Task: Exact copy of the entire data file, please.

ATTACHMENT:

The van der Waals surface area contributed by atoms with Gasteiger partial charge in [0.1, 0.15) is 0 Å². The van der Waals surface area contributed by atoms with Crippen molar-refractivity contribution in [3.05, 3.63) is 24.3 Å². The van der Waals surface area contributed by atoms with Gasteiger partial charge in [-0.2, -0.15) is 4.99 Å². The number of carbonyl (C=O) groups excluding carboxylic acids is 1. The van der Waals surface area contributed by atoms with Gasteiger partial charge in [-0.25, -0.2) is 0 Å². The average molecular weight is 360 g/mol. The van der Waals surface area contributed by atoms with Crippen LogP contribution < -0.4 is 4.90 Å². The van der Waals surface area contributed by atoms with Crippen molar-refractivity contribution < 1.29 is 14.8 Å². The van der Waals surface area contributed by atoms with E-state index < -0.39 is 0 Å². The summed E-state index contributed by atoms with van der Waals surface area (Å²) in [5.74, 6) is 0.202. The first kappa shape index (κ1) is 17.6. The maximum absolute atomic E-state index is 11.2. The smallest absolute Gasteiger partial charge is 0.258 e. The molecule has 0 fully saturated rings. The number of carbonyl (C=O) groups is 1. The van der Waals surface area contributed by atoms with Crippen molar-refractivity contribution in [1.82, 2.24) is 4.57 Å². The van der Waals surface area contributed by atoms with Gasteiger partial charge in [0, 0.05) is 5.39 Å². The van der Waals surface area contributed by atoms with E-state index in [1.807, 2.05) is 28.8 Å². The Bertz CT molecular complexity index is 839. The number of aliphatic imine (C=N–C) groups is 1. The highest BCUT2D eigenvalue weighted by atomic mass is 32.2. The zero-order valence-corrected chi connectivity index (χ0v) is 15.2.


The van der Waals surface area contributed by atoms with Gasteiger partial charge in [0.1, 0.15) is 0 Å². The van der Waals surface area contributed by atoms with Crippen molar-refractivity contribution in [3.05, 3.63) is 24.3 Å². The van der Waals surface area contributed by atoms with Gasteiger partial charge in [-0.2, -0.15) is 4.99 Å². The number of carbonyl (C=O) groups excluding carboxylic acids is 1. The van der Waals surface area contributed by atoms with Gasteiger partial charge in [-0.25, -0.2) is 0 Å². The average molecular weight is 360 g/mol. The van der Waals surface area contributed by atoms with Crippen LogP contribution < -0.4 is 4.90 Å². The van der Waals surface area contributed by atoms with Crippen molar-refractivity contribution < 1.29 is 14.8 Å². The van der Waals surface area contributed by atoms with E-state index < -0.39 is 0 Å². The summed E-state index contributed by atoms with van der Waals surface area (Å²) in [5.74, 6) is 0.202. The first kappa shape index (κ1) is 17.6. The maximum absolute atomic E-state index is 11.2. The smallest absolute Gasteiger partial charge is 0.258 e. The molecule has 0 fully saturated rings. The number of carbonyl (C=O) groups is 1. The van der Waals surface area contributed by atoms with Crippen molar-refractivity contribution in [1.82, 2.24) is 4.57 Å². The van der Waals surface area contributed by atoms with Gasteiger partial charge in [0, 0.05) is 5.39 Å². The van der Waals surface area contributed by atoms with E-state index in [1.807, 2.05) is 28.8 Å². The Bertz CT molecular complexity index is 839. The number of aliphatic imine (C=N–C) groups is 1. The highest BCUT2D eigenvalue weighted by atomic mass is 32.2. The zero-order valence-corrected chi connectivity index (χ0v) is 15.2.